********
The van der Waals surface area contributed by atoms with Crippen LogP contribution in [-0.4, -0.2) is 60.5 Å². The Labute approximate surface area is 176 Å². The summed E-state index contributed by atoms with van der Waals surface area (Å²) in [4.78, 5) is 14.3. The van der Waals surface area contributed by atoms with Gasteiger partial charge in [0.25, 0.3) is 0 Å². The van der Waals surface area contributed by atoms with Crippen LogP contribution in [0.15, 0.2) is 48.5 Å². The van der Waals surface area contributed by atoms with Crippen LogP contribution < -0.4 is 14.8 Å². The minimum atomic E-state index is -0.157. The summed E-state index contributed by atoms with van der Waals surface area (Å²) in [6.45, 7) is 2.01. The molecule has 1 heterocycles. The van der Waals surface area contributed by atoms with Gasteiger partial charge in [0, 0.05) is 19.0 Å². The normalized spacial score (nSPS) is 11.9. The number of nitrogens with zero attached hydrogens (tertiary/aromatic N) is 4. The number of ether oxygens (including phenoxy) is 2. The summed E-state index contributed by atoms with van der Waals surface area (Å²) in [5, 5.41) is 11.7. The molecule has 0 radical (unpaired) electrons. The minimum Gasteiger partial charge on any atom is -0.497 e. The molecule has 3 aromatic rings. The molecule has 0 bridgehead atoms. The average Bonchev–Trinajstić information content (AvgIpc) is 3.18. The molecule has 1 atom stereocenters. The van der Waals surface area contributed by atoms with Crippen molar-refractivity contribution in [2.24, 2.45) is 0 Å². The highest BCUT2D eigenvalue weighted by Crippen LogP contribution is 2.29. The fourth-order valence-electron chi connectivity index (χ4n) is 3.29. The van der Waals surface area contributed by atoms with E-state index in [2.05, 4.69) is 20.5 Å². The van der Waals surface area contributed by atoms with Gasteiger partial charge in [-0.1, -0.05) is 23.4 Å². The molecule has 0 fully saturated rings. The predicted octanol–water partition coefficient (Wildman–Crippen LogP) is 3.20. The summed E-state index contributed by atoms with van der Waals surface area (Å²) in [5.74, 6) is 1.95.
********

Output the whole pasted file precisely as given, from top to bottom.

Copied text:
The van der Waals surface area contributed by atoms with Crippen LogP contribution in [-0.4, -0.2) is 60.5 Å². The Labute approximate surface area is 176 Å². The summed E-state index contributed by atoms with van der Waals surface area (Å²) in [4.78, 5) is 14.3. The van der Waals surface area contributed by atoms with Gasteiger partial charge in [0.25, 0.3) is 0 Å². The van der Waals surface area contributed by atoms with Crippen LogP contribution in [0.15, 0.2) is 48.5 Å². The van der Waals surface area contributed by atoms with Crippen LogP contribution < -0.4 is 14.8 Å². The minimum atomic E-state index is -0.157. The summed E-state index contributed by atoms with van der Waals surface area (Å²) in [6.45, 7) is 2.01. The molecule has 1 heterocycles. The van der Waals surface area contributed by atoms with Gasteiger partial charge in [0, 0.05) is 19.0 Å². The normalized spacial score (nSPS) is 11.9. The number of nitrogens with zero attached hydrogens (tertiary/aromatic N) is 4. The number of ether oxygens (including phenoxy) is 2. The summed E-state index contributed by atoms with van der Waals surface area (Å²) in [5, 5.41) is 11.7. The molecule has 0 radical (unpaired) electrons. The minimum Gasteiger partial charge on any atom is -0.497 e. The molecule has 3 aromatic rings. The molecule has 0 bridgehead atoms. The average Bonchev–Trinajstić information content (AvgIpc) is 3.18. The molecule has 1 atom stereocenters. The van der Waals surface area contributed by atoms with Crippen molar-refractivity contribution in [2.24, 2.45) is 0 Å². The highest BCUT2D eigenvalue weighted by Crippen LogP contribution is 2.29. The fourth-order valence-electron chi connectivity index (χ4n) is 3.29. The van der Waals surface area contributed by atoms with E-state index in [2.05, 4.69) is 20.5 Å². The van der Waals surface area contributed by atoms with Gasteiger partial charge in [-0.1, -0.05) is 23.4 Å². The molecule has 0 fully saturated rings. The predicted octanol–water partition coefficient (Wildman–Crippen LogP) is 3.20. The summed E-state index contributed by atoms with van der Waals surface area (Å²) in [5.74, 6) is 1.95.